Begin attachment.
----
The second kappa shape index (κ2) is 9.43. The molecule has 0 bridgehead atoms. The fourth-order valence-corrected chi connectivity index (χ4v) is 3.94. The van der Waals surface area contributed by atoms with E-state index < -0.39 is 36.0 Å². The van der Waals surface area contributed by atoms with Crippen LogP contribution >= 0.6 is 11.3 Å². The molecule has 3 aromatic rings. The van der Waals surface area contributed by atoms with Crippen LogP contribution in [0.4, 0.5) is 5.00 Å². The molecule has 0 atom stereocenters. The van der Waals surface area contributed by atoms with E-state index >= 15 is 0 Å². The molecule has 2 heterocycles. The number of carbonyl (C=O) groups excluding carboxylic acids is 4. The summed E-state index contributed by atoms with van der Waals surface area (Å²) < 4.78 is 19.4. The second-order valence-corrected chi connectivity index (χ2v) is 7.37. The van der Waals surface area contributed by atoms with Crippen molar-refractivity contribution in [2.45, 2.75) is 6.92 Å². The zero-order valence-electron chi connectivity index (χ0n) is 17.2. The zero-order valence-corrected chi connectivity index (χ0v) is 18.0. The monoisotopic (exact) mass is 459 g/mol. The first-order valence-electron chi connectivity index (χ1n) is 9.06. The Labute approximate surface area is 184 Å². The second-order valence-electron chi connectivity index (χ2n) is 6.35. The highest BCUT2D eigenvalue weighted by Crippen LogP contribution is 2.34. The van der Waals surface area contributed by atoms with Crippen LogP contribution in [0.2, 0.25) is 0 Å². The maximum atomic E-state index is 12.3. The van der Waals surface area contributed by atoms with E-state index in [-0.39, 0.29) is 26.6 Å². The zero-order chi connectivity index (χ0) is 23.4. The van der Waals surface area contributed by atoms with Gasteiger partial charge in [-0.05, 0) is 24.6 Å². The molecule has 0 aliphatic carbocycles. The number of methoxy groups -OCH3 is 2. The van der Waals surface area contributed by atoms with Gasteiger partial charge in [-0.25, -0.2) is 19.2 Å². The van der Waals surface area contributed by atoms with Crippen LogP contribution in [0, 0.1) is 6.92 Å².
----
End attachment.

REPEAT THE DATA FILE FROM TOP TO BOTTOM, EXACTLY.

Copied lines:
The second kappa shape index (κ2) is 9.43. The molecule has 0 bridgehead atoms. The fourth-order valence-corrected chi connectivity index (χ4v) is 3.94. The van der Waals surface area contributed by atoms with E-state index < -0.39 is 36.0 Å². The van der Waals surface area contributed by atoms with Crippen LogP contribution >= 0.6 is 11.3 Å². The molecule has 3 aromatic rings. The van der Waals surface area contributed by atoms with Crippen LogP contribution in [0.4, 0.5) is 5.00 Å². The molecule has 0 atom stereocenters. The van der Waals surface area contributed by atoms with E-state index >= 15 is 0 Å². The molecule has 2 heterocycles. The number of carbonyl (C=O) groups excluding carboxylic acids is 4. The summed E-state index contributed by atoms with van der Waals surface area (Å²) < 4.78 is 19.4. The second-order valence-corrected chi connectivity index (χ2v) is 7.37. The van der Waals surface area contributed by atoms with Crippen molar-refractivity contribution in [2.45, 2.75) is 6.92 Å². The zero-order valence-electron chi connectivity index (χ0n) is 17.2. The zero-order valence-corrected chi connectivity index (χ0v) is 18.0. The monoisotopic (exact) mass is 459 g/mol. The first-order valence-electron chi connectivity index (χ1n) is 9.06. The Labute approximate surface area is 184 Å². The second-order valence-electron chi connectivity index (χ2n) is 6.35. The highest BCUT2D eigenvalue weighted by Crippen LogP contribution is 2.34. The van der Waals surface area contributed by atoms with Crippen LogP contribution in [0.2, 0.25) is 0 Å². The maximum atomic E-state index is 12.3. The van der Waals surface area contributed by atoms with E-state index in [-0.39, 0.29) is 26.6 Å². The zero-order chi connectivity index (χ0) is 23.4. The van der Waals surface area contributed by atoms with Gasteiger partial charge in [-0.05, 0) is 24.6 Å². The molecule has 0 aliphatic carbocycles. The number of methoxy groups -OCH3 is 2. The van der Waals surface area contributed by atoms with Gasteiger partial charge in [-0.25, -0.2) is 19.2 Å². The van der Waals surface area contributed by atoms with Crippen LogP contribution in [0, 0.1) is 6.92 Å².